Writing better fiction with Syd Field’s three-act screenplay structure: The treatment

Syd Field

Syd Field

(See my “Continuing Series” page for a listing of all posts about using Syd Field’s paradigm to write fiction.)

Last post I explained Syd Field’s “paradigm” and how it applied to writing a three-act screenplay. I also explained that I’ve modified his paradigm for writing fiction (short stories and novels). What I’m about to explain is the first step in that process. It’s to write a treatment for your next story or book.

I’m not talking about a Hollywood treatment. In Hollywood, a treatment is a specific document produced near the beginning of the creative process. Different sources give different definitions, even wildly different page counts, for a treatment. For Syd Field’s purposes, a treatment is a brief description of the screenplay—part sales pitch, part outline, part proof-of-concept—three to five pages long, narrated in present tense with little or no dialogue. It lays out the beginning, middle, and end of the film, not shot-for-shot or in terms of scenes, but in broad summary form. Think of it as an overview of the movie script, whether the script is completed or not. Often a strong treatment is the basis for a movie studio to order the full script’s development. (Sometimes one wishes they were, on average, a bit stronger.)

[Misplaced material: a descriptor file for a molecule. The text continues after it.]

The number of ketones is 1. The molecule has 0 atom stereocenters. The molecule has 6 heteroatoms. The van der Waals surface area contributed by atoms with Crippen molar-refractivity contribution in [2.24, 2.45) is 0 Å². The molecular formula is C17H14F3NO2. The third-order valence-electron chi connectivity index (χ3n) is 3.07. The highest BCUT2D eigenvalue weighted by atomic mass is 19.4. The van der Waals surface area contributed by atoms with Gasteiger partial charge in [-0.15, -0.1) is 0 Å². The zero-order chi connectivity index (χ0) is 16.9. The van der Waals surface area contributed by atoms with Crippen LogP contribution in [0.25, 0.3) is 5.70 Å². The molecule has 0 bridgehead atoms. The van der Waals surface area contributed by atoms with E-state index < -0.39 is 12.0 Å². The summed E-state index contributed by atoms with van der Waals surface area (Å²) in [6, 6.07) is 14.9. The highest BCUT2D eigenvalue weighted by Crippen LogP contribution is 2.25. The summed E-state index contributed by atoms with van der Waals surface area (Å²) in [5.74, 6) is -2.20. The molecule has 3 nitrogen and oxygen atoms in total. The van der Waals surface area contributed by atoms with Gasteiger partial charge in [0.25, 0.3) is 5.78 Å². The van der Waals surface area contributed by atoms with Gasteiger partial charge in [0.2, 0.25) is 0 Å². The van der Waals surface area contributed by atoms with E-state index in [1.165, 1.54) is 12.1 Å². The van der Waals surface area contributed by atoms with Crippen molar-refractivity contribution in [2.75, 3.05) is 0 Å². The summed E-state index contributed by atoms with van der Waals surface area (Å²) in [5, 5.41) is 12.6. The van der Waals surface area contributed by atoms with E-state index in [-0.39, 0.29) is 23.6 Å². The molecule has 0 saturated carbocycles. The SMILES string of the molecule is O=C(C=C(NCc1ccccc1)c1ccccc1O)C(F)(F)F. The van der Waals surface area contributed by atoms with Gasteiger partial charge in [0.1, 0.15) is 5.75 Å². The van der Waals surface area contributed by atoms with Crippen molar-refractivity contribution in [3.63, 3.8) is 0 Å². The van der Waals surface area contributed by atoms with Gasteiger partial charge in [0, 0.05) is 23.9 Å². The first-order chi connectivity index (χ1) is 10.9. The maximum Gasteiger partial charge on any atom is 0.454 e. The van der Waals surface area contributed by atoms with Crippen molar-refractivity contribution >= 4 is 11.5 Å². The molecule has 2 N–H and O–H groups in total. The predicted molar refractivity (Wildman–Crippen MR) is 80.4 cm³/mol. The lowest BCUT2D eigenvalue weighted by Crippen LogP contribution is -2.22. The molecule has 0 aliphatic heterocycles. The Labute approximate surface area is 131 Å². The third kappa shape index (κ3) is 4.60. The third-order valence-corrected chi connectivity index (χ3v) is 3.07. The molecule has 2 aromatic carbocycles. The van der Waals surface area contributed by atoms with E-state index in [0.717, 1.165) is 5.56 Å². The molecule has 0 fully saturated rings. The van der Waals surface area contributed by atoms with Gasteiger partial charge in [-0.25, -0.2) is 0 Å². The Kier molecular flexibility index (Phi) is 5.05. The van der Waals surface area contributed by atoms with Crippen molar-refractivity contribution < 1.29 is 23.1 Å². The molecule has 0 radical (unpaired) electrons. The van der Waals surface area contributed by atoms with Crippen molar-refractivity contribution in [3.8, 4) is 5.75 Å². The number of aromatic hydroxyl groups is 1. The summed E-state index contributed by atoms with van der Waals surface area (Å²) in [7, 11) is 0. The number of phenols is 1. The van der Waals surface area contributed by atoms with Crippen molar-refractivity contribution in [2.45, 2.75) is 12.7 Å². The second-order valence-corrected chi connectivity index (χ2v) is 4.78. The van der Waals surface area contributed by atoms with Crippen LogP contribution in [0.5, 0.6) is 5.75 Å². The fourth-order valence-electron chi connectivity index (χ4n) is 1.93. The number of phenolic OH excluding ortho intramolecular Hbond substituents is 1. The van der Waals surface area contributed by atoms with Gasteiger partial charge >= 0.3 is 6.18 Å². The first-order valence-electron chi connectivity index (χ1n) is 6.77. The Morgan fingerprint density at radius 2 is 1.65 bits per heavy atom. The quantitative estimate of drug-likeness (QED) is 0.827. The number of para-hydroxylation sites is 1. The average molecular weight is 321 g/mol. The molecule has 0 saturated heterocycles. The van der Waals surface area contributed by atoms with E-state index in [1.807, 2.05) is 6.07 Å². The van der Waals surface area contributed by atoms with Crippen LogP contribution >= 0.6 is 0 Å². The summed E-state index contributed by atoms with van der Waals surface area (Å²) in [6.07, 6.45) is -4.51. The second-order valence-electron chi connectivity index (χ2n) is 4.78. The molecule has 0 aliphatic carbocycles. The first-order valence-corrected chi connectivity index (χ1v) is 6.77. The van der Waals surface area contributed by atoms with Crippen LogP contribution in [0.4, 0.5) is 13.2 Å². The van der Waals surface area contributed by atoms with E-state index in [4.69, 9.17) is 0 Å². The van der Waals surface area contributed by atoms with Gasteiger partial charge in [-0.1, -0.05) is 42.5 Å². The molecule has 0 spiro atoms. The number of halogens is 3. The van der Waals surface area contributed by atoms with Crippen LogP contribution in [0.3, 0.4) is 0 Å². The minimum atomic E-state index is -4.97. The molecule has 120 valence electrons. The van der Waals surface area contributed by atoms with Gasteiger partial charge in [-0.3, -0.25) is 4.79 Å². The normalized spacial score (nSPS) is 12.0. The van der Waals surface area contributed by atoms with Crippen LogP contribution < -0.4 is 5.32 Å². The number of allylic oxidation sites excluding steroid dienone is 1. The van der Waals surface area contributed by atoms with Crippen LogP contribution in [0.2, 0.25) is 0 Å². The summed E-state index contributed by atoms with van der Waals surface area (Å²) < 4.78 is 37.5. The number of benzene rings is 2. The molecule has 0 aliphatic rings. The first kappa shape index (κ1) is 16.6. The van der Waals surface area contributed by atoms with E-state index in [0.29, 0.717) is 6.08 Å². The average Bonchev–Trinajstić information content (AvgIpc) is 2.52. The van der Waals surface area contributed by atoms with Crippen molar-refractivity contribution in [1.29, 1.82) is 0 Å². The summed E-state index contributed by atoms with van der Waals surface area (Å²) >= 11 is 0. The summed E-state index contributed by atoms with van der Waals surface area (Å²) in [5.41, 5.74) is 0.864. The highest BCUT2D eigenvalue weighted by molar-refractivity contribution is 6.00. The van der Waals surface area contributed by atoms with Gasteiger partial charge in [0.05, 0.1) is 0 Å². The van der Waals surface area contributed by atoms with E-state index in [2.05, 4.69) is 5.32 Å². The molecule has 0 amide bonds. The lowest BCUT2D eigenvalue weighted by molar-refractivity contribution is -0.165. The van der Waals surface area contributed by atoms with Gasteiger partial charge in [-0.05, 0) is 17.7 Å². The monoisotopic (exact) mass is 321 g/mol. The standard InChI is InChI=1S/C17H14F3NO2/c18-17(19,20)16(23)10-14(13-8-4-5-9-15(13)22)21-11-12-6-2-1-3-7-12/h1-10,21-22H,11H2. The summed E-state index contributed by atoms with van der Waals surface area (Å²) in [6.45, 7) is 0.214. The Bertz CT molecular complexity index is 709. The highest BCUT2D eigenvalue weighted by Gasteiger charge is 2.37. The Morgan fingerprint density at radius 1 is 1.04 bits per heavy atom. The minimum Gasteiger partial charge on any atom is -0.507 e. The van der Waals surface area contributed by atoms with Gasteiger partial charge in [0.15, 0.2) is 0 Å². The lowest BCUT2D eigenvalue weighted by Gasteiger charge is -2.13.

I am not proposing you write a Hollywood-style treatment for your next novel or short story. I gave it that name because that’s my inspiration for this stage in the process. So, when you see that term here, don’t think of a Hollywood pitch. Think of your treatment as the first step in writing your story.

Writing a treatment for fiction is to prepare for writing a full three-act outline. A treatment challenges you with a series of questions that ask you, in sum, to honestly evaluate where your inspiration stands. It only takes a few minutes, but it makes the next steps even easier.

The fiction writer’s treatment

Let’s start by assuming you have an idea for a story. It might be an inkling, it might be an itch that needs to be scratched. It might be a big, bold idea, one you’ve mapped out in your head from a quiet, unpresupposing opening to a monumental, explosive finish. Maybe you’ve already written some notes. Maybe you’ve written a first page or a first chapter. Maybe you’ve written nothing at all. It could be a novel, it could be a short story, or it could be a dud.

Ask yourself the following questions in order. Use a clean sheet of paper or a fresh word processing document to record your answers; don’t do this in your head. Try to limit yourself to one to two sentences to answer each question. The next steps of this process will give you a chance to expound more. Right now the idea is to shake out that story idea and find its core.

Protagonist: Who is the main character of this story?